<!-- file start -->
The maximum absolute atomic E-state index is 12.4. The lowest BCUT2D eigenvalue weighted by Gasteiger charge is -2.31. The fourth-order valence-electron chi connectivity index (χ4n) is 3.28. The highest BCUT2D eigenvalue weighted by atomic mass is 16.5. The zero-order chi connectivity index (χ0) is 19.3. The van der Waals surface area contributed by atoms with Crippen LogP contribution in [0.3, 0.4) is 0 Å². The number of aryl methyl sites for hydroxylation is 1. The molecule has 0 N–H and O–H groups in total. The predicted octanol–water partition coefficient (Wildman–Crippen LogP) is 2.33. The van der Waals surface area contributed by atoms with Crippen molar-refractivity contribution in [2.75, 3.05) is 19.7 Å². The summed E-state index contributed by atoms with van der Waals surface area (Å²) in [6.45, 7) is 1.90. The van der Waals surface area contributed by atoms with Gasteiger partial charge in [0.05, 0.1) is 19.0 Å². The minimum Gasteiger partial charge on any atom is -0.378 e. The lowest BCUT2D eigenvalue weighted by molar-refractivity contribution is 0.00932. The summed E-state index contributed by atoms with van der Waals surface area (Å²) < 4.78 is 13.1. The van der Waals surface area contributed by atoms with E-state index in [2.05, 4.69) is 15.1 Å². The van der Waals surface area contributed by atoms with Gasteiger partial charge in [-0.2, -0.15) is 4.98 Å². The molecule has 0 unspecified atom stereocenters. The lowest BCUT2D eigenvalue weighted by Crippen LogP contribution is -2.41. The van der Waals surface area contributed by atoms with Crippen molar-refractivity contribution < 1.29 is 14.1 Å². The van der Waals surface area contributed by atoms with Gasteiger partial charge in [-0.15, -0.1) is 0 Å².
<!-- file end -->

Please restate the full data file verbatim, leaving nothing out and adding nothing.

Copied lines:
The maximum absolute atomic E-state index is 12.4. The lowest BCUT2D eigenvalue weighted by Gasteiger charge is -2.31. The fourth-order valence-electron chi connectivity index (χ4n) is 3.28. The highest BCUT2D eigenvalue weighted by atomic mass is 16.5. The zero-order chi connectivity index (χ0) is 19.3. The van der Waals surface area contributed by atoms with Crippen LogP contribution in [0.3, 0.4) is 0 Å². The number of aryl methyl sites for hydroxylation is 1. The molecule has 0 N–H and O–H groups in total. The predicted octanol–water partition coefficient (Wildman–Crippen LogP) is 2.33. The van der Waals surface area contributed by atoms with Crippen molar-refractivity contribution in [2.75, 3.05) is 19.7 Å². The summed E-state index contributed by atoms with van der Waals surface area (Å²) in [6.45, 7) is 1.90. The van der Waals surface area contributed by atoms with Gasteiger partial charge in [0.05, 0.1) is 19.0 Å². The minimum Gasteiger partial charge on any atom is -0.378 e. The lowest BCUT2D eigenvalue weighted by molar-refractivity contribution is 0.00932. The summed E-state index contributed by atoms with van der Waals surface area (Å²) < 4.78 is 13.1. The van der Waals surface area contributed by atoms with E-state index in [2.05, 4.69) is 15.1 Å². The van der Waals surface area contributed by atoms with Gasteiger partial charge in [-0.2, -0.15) is 4.98 Å². The molecule has 0 unspecified atom stereocenters. The lowest BCUT2D eigenvalue weighted by Crippen LogP contribution is -2.41. The van der Waals surface area contributed by atoms with Crippen molar-refractivity contribution < 1.29 is 14.1 Å². The van der Waals surface area contributed by atoms with Gasteiger partial charge in [-0.15, -0.1) is 0 Å².